PS. I apologize to anyone for whom bringing back Amanda’s picture on the front page is not beneficial for where they are in their grief right now. I just miss her, and her picture belongs here for me. I hope you are all doing okay.

300th Post! YES it’s about PLANTS!

Well, looky here, my our this blog’s 300th post!

I ain’t lyin’! Also, yes, I did edit down the number of exclamation marks

I have been extraordinarily busy and very absent on this blog, but we still made it to 300! I don’t have any of the more time-consuming serial posts ready yet, so this is just a boring plants update that I’m personally super excited about, because I’m a boring person.

Remember this wall guy? You wouldn’t believe it if I didn’t have a picture to back it up, but he’s even more glorious now

Just look at him go. He’s living his best life!

I also recently purchased some new quiet time friends. I have 3 terrariums that were sitting empty because I’m a serial tiny fern killer. (I feel bad even just saying it. It’s the only plants I couldn’t keep alive, I swear!) I have, however, worked out a new solution for this problem that I deduced was due to lack of moisture in the air where the terrariums used to sit. So when I had an afternoon free I visited a nursery near me.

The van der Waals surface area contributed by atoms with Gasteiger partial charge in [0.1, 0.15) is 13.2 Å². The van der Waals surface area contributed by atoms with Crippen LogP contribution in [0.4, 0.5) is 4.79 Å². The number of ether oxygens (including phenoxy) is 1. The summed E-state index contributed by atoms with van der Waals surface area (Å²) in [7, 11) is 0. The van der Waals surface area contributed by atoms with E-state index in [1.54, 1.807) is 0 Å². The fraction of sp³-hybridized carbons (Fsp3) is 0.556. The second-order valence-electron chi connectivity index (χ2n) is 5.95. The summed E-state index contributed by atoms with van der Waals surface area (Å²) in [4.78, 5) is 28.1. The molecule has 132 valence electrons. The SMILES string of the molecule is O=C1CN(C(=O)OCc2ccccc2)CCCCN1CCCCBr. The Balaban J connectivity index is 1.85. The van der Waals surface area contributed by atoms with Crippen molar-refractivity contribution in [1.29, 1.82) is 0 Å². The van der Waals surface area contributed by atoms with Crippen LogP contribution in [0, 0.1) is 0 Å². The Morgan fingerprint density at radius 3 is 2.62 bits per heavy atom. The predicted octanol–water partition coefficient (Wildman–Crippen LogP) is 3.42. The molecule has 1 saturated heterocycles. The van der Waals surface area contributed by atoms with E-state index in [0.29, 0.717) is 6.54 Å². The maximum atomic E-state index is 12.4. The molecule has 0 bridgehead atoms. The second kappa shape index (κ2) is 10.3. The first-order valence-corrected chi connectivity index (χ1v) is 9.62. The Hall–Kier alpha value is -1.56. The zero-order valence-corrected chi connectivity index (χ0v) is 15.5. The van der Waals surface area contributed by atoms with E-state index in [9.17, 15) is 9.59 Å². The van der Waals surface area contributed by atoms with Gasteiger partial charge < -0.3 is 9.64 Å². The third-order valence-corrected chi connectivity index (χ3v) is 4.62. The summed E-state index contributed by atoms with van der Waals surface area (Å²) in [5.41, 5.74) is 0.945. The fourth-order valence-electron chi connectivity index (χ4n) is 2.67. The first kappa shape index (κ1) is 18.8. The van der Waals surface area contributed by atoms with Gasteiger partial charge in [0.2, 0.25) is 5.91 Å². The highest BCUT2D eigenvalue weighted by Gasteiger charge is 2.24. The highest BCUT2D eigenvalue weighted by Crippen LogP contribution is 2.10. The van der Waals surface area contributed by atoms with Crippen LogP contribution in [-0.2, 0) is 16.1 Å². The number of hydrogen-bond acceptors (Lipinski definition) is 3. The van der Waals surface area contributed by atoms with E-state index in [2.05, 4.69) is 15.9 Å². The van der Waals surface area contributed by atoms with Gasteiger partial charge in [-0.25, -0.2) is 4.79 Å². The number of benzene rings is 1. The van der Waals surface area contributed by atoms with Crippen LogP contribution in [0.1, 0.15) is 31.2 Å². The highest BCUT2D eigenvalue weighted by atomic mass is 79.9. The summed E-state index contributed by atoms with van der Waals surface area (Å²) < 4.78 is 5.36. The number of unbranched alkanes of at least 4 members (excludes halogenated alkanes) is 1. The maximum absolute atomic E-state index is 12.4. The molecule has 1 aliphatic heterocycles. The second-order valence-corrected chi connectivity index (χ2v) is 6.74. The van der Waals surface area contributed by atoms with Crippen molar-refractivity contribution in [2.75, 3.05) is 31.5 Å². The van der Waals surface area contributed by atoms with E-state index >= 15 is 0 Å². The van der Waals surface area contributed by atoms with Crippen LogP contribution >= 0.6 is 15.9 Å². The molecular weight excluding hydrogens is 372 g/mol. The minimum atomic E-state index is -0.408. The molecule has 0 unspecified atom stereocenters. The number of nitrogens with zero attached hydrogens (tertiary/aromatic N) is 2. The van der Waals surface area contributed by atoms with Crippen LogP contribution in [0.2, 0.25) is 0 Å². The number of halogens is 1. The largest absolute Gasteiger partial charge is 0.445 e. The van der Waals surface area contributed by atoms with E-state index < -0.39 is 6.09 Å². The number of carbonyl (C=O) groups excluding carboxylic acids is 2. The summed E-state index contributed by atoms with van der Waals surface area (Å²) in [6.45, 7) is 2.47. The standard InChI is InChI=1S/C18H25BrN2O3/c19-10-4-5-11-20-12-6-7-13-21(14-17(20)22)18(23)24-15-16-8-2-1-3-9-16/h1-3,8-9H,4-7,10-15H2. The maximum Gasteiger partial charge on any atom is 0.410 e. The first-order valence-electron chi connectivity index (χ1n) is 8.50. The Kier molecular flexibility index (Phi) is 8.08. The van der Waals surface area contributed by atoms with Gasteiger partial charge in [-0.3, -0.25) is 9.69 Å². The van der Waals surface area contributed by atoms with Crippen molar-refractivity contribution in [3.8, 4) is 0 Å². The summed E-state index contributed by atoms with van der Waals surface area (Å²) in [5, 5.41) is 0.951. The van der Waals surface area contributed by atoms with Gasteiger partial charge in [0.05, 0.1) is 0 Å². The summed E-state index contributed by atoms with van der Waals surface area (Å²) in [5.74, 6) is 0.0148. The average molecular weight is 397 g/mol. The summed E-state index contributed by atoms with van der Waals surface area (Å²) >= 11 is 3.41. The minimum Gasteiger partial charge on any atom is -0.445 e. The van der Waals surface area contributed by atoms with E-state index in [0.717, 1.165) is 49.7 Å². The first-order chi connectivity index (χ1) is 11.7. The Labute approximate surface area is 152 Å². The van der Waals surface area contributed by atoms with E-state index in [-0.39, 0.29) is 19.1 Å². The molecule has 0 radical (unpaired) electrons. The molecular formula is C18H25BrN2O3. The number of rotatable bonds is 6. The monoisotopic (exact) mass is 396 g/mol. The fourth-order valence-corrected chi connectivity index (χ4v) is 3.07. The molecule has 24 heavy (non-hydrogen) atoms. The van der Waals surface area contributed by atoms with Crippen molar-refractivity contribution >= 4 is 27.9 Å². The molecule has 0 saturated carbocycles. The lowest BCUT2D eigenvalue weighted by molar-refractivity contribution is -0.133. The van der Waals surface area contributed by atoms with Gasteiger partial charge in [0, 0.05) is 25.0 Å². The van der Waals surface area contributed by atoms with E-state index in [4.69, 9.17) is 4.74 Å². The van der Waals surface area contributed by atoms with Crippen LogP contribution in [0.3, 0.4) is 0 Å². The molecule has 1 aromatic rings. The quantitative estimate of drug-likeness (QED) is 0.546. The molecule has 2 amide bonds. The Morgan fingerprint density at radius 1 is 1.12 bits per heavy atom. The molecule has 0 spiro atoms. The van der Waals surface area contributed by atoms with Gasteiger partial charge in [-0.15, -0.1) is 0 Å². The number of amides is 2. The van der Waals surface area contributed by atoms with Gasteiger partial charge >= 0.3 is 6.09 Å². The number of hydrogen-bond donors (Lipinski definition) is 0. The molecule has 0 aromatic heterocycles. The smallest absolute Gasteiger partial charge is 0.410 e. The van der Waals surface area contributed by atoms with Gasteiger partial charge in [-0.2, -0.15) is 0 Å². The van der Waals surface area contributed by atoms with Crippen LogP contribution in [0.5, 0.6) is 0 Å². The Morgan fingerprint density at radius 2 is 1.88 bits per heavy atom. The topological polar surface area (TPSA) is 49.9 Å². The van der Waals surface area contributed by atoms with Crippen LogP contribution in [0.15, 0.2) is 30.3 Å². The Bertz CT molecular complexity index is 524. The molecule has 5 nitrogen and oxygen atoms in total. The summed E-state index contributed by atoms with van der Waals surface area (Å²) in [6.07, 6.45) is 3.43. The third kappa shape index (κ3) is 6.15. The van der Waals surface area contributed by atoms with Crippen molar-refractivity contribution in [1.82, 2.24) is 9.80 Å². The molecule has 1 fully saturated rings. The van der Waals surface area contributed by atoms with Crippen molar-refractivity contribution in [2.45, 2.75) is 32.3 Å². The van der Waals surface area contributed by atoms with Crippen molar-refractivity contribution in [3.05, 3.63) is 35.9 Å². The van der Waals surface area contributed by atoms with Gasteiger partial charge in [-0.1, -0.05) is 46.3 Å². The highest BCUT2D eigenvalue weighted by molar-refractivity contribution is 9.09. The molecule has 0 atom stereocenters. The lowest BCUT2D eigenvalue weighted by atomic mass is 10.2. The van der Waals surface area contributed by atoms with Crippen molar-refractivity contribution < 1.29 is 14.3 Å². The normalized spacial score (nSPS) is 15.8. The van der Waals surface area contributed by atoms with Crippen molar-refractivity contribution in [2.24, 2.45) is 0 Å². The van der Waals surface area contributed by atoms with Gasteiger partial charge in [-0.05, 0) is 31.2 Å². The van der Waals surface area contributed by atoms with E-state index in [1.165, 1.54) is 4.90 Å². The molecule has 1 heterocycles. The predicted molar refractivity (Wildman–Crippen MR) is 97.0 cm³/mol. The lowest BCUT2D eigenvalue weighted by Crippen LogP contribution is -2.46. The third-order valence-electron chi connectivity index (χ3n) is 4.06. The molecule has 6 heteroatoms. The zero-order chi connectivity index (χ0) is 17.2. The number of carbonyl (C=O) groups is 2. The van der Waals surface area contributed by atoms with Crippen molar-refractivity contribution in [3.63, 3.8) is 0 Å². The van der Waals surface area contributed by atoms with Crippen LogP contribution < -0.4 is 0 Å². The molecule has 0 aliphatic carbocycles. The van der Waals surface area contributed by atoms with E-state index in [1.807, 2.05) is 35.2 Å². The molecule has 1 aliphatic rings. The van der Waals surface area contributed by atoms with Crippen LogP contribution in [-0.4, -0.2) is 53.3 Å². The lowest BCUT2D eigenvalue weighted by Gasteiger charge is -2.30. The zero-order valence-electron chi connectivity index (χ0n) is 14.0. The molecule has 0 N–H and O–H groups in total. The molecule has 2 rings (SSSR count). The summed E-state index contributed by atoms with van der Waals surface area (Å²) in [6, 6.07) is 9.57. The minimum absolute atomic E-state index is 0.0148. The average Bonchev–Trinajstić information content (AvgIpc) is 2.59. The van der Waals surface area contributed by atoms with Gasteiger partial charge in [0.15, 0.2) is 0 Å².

But not just any nursery! I went to a local nonprofit here in Philadelphia called Greensgrow! Greensgrow Farms works to promote urban green spaces and help city dwellers grow their own food. They hosts workshops such as how to create a visually pleasing, viable container (window boxes rule the land here) and what to plant to help out nature’s pollinators.

their selection of planters
some of their plants for sale

Due to their smaller selection, I was only able to find two terrarium friends. But I couldn’t leave behind this gorgeous milky Nephthytis so I came home with three plants.

Yes, I keep a dog bed and harness tethers in my 0-60 in many, many seconds, all wheel drive, top safety pick crossover vehicle. I’m a soccer mom of dogs after all.

Please note that Nephthytis is TOXIC to cats, dogs and horses. I use the ASPCA’s handy guide to research all the plants I want. This was an impulse purchase, and I had to reorganize my plant guest room to accommodate it. It is the only plant I own that is not pet safe, and she lives on a high shelf now, out of reach of my “munch first, vomit later” mutt.

unrelated but this also happened while I was away in CA and I’m glad she’s happy

I have other, other great news! DWM is getting its first writer/contributor! Her name is Christina and she helms BuenQamino, a gluten-free, dairy-free, autoimmune friendly travel blog. We met at community college and later transferred to the same university. I’m very excited to have her on board; it’s about time we get some quality content on here 😉